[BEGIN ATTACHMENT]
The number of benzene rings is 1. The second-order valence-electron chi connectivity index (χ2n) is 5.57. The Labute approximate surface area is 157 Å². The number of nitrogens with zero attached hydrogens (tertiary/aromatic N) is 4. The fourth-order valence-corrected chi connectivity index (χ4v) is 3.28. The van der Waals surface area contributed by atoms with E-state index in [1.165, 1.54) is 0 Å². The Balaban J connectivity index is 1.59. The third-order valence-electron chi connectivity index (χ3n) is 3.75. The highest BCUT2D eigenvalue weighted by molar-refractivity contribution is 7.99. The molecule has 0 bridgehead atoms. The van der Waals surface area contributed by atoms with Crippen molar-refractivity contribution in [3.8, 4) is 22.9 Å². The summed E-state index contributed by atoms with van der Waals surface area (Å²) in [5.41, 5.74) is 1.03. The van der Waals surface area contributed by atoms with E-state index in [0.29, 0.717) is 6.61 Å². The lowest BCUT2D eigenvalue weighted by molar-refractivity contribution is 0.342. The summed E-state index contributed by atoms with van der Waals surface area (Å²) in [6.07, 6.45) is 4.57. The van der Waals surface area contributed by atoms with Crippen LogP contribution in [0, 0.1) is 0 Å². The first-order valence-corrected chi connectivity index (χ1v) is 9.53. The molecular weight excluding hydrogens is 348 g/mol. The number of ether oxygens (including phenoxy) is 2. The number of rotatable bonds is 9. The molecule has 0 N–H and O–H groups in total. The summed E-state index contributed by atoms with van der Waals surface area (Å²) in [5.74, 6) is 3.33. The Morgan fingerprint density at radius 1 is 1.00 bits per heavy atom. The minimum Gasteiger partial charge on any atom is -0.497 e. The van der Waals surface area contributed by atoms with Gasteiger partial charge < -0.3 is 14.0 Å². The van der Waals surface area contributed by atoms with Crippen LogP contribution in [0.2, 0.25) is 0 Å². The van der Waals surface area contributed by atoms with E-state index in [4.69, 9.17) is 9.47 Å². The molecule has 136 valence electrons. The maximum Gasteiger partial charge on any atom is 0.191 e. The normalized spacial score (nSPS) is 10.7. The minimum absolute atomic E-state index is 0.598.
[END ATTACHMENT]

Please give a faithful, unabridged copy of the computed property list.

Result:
The number of benzene rings is 1. The second-order valence-electron chi connectivity index (χ2n) is 5.57. The Labute approximate surface area is 157 Å². The number of nitrogens with zero attached hydrogens (tertiary/aromatic N) is 4. The fourth-order valence-corrected chi connectivity index (χ4v) is 3.28. The van der Waals surface area contributed by atoms with E-state index in [1.165, 1.54) is 0 Å². The Balaban J connectivity index is 1.59. The third-order valence-electron chi connectivity index (χ3n) is 3.75. The highest BCUT2D eigenvalue weighted by molar-refractivity contribution is 7.99. The molecule has 0 bridgehead atoms. The van der Waals surface area contributed by atoms with Crippen molar-refractivity contribution in [3.8, 4) is 22.9 Å². The summed E-state index contributed by atoms with van der Waals surface area (Å²) in [5.41, 5.74) is 1.03. The van der Waals surface area contributed by atoms with E-state index in [0.29, 0.717) is 6.61 Å². The lowest BCUT2D eigenvalue weighted by molar-refractivity contribution is 0.342. The summed E-state index contributed by atoms with van der Waals surface area (Å²) in [6.07, 6.45) is 4.57. The van der Waals surface area contributed by atoms with Crippen LogP contribution in [0, 0.1) is 0 Å². The first-order valence-corrected chi connectivity index (χ1v) is 9.53. The molecular weight excluding hydrogens is 348 g/mol. The number of ether oxygens (including phenoxy) is 2. The number of rotatable bonds is 9. The molecule has 0 N–H and O–H groups in total. The summed E-state index contributed by atoms with van der Waals surface area (Å²) in [5.74, 6) is 3.33. The Morgan fingerprint density at radius 1 is 1.00 bits per heavy atom. The minimum Gasteiger partial charge on any atom is -0.497 e. The van der Waals surface area contributed by atoms with Gasteiger partial charge < -0.3 is 14.0 Å². The van der Waals surface area contributed by atoms with Crippen LogP contribution in [0.2, 0.25) is 0 Å². The van der Waals surface area contributed by atoms with E-state index in [4.69, 9.17) is 9.47 Å². The molecule has 136 valence electrons. The maximum Gasteiger partial charge on any atom is 0.191 e. The normalized spacial score (nSPS) is 10.7. The minimum absolute atomic E-state index is 0.598.